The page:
Melissa Cacciola brings New Orleans jazz to NYC
Last year, we were beginning to think that the photography art fair that takes place each April at the Park Avenue Armory on 67th street was slowly sliding into the dustbins of the past as booth after booth of clustered frames sent the viewer into a dizzy of secondary market staples. Expected, uninspired and repetitive was the feeling from last year’s event. And like with the ABMB in December, what a difference a year makes! This year, this remarkable change is due to the fact that dealers brought more contemporary artists who are experimenting with the medium and discovering new opportunities and stories in the new and old techniques.
As I strolled the isles during last night’s benefit gala I couldn’t help but notice that I was actually interested in walking into the booths and engaging with the images. They were all quite different and for the most part, each booth had a unique story, its own narrative that allowed it to stand out and draw in the collectors. They were somehow more alive.
Among the expected Horst P. Horsts and Edward Westons (many were sold unframed this time around) there were quite a few very strong contemporary works I would readily buy for my own collection. One of them is a series of tin types by a NYC – based photographer Melissa Cacciola represented by Steven Kasher Gallery that dedicated an entire wall to Melissa’s latest group of portraits.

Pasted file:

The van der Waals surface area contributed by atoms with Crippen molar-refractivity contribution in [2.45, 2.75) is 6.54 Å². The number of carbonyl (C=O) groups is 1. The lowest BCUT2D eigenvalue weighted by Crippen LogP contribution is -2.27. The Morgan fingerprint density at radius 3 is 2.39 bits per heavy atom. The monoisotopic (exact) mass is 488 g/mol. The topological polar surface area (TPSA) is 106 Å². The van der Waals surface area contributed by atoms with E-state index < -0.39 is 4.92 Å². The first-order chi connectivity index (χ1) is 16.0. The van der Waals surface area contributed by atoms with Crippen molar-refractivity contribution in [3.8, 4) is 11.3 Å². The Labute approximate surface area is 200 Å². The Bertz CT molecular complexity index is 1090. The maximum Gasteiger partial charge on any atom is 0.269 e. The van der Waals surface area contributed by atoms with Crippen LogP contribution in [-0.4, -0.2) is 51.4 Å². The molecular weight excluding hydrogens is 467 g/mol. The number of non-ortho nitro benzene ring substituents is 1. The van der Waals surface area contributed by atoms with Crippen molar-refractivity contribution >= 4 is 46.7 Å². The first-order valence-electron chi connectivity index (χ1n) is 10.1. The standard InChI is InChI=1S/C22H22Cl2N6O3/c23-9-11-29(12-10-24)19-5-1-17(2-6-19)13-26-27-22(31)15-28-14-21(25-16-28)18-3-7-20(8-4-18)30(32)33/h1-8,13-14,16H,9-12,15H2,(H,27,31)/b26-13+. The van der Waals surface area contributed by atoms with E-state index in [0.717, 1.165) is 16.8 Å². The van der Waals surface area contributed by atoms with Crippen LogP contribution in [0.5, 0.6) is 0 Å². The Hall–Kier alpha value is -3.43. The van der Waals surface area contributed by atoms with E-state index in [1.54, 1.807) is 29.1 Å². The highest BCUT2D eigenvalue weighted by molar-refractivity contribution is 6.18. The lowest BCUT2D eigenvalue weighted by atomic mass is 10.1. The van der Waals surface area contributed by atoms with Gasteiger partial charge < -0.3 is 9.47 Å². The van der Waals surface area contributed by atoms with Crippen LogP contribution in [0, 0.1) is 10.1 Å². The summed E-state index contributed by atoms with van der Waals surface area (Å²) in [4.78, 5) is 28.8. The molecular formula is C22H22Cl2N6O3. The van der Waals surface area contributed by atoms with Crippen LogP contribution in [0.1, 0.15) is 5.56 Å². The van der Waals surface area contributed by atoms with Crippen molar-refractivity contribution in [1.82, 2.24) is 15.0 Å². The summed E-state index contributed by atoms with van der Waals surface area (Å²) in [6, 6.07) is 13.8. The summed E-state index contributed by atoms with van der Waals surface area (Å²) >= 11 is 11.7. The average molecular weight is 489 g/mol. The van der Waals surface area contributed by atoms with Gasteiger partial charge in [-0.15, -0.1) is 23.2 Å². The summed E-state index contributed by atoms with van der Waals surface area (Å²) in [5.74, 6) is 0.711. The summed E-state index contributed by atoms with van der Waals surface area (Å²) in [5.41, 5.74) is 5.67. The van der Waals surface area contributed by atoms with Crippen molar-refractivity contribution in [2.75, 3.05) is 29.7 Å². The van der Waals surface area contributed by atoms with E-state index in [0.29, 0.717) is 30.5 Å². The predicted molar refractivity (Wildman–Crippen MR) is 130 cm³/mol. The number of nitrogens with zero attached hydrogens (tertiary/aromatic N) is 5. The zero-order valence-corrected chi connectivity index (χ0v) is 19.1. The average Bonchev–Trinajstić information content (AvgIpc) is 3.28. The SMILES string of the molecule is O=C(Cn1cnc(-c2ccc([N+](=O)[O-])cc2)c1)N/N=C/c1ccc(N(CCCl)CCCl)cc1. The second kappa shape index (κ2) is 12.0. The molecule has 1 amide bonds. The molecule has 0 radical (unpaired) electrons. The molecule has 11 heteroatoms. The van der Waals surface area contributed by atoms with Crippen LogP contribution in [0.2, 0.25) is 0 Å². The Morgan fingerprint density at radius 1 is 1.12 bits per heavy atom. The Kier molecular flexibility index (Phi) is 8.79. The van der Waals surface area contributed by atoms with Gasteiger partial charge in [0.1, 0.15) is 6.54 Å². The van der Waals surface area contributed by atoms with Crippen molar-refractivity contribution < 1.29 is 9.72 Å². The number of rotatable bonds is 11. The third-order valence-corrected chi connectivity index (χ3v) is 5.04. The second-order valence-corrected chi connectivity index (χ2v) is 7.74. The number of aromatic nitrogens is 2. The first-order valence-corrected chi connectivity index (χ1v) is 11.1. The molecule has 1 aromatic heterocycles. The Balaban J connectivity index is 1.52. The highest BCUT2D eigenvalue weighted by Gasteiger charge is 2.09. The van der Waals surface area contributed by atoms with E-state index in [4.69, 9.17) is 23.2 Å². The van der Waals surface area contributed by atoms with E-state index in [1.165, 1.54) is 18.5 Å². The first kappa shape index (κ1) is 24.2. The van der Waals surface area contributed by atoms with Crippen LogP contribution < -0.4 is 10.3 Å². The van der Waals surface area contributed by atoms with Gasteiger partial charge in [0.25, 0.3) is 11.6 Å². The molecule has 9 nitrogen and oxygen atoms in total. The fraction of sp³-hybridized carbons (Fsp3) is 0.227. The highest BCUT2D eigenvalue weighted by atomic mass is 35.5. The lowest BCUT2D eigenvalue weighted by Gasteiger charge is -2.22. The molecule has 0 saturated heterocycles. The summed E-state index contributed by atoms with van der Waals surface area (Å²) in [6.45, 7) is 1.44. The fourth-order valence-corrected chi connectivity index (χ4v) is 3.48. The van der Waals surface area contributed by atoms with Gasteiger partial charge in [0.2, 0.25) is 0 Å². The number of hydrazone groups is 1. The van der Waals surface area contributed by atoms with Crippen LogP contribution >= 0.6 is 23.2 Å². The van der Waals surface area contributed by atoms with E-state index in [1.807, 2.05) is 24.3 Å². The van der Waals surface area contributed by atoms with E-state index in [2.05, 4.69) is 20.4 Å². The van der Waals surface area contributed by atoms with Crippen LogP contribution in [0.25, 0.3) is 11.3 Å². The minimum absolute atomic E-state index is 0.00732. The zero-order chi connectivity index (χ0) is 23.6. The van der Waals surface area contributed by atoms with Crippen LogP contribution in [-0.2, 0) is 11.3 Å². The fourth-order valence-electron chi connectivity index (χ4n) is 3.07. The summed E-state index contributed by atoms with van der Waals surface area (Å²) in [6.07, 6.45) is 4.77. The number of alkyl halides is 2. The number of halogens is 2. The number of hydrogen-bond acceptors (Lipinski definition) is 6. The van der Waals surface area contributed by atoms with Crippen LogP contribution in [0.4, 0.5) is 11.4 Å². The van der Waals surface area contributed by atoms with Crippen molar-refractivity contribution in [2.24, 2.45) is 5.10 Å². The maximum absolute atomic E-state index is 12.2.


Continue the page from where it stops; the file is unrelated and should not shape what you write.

Cacciola’s series of 30 portraits collectively titled “Brass on Tin” look like they belong in another era altogether. Not just the look of the image, the intense dark, seemingly overexposed portrait with the model looking directly into the lens, but the expression on the men’s faces. There is something very “old world” about them. Something so Ellingtonian and timeless. The set is available framed for $85,000 but several images are sold separately, so do inquire about those if the whole set is just too much music for one wall.
A quick description of the process Steven Kasher Gallery was kind enough to send us along with the images. “A tin type is a photograph created as a direct positive onto a thin sheet of tin which has been coated with enamel to support a photographic emulsion.”
Portraits are of people from different New Orleans’ Brass Bands including Young Pinstripe Boys, 21st Century Brass Band, Baby Boys, the Stooges, Dirty Dozen Brass Band, Soul Rebels, Treme Brass Band and Preservation Hall Jazz Band.
AIPAD Photography Show New York is held April 10 – 13, 2014 at The Park Avenue Armory in New York City.
This article © galleryIntell. Images copyright Melissa Cacciola, courtesy of Steven Kasher Gallery, New York. For more information on the images featured in this article please contact press@galleryIntell